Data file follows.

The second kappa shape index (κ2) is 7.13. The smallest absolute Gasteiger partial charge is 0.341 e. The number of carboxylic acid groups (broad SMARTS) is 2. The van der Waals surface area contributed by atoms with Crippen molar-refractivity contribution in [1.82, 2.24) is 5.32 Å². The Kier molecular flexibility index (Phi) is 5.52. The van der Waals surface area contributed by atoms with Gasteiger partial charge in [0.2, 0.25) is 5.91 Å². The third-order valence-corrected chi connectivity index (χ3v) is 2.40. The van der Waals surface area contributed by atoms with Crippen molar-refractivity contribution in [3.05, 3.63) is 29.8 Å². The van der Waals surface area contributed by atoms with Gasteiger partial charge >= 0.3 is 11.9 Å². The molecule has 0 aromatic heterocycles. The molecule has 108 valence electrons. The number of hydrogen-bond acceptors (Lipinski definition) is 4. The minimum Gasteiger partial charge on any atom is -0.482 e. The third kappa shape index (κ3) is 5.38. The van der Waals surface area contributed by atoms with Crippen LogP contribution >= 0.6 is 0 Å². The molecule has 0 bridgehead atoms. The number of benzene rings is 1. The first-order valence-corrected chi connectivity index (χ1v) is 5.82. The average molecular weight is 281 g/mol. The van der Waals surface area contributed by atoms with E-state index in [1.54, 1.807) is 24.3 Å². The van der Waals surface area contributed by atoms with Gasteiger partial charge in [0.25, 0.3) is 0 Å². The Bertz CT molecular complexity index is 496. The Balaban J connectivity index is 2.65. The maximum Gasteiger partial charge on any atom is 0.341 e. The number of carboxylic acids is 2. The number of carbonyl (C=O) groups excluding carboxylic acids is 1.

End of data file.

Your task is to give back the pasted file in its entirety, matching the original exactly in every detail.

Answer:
The second kappa shape index (κ2) is 7.13. The smallest absolute Gasteiger partial charge is 0.341 e. The number of carboxylic acid groups (broad SMARTS) is 2. The van der Waals surface area contributed by atoms with Crippen molar-refractivity contribution in [1.82, 2.24) is 5.32 Å². The Kier molecular flexibility index (Phi) is 5.52. The van der Waals surface area contributed by atoms with Gasteiger partial charge in [0.2, 0.25) is 5.91 Å². The third-order valence-corrected chi connectivity index (χ3v) is 2.40. The van der Waals surface area contributed by atoms with Crippen molar-refractivity contribution in [3.05, 3.63) is 29.8 Å². The van der Waals surface area contributed by atoms with Gasteiger partial charge >= 0.3 is 11.9 Å². The molecule has 0 aromatic heterocycles. The molecule has 108 valence electrons. The number of hydrogen-bond acceptors (Lipinski definition) is 4. The minimum Gasteiger partial charge on any atom is -0.482 e. The third kappa shape index (κ3) is 5.38. The van der Waals surface area contributed by atoms with Crippen LogP contribution >= 0.6 is 0 Å². The molecule has 0 bridgehead atoms. The number of benzene rings is 1. The first-order valence-corrected chi connectivity index (χ1v) is 5.82. The average molecular weight is 281 g/mol. The van der Waals surface area contributed by atoms with E-state index in [1.54, 1.807) is 24.3 Å². The van der Waals surface area contributed by atoms with Gasteiger partial charge in [0.25, 0.3) is 0 Å². The Bertz CT molecular complexity index is 496. The Balaban J connectivity index is 2.65. The maximum Gasteiger partial charge on any atom is 0.341 e. The number of carboxylic acids is 2. The number of carbonyl (C=O) groups excluding carboxylic acids is 1.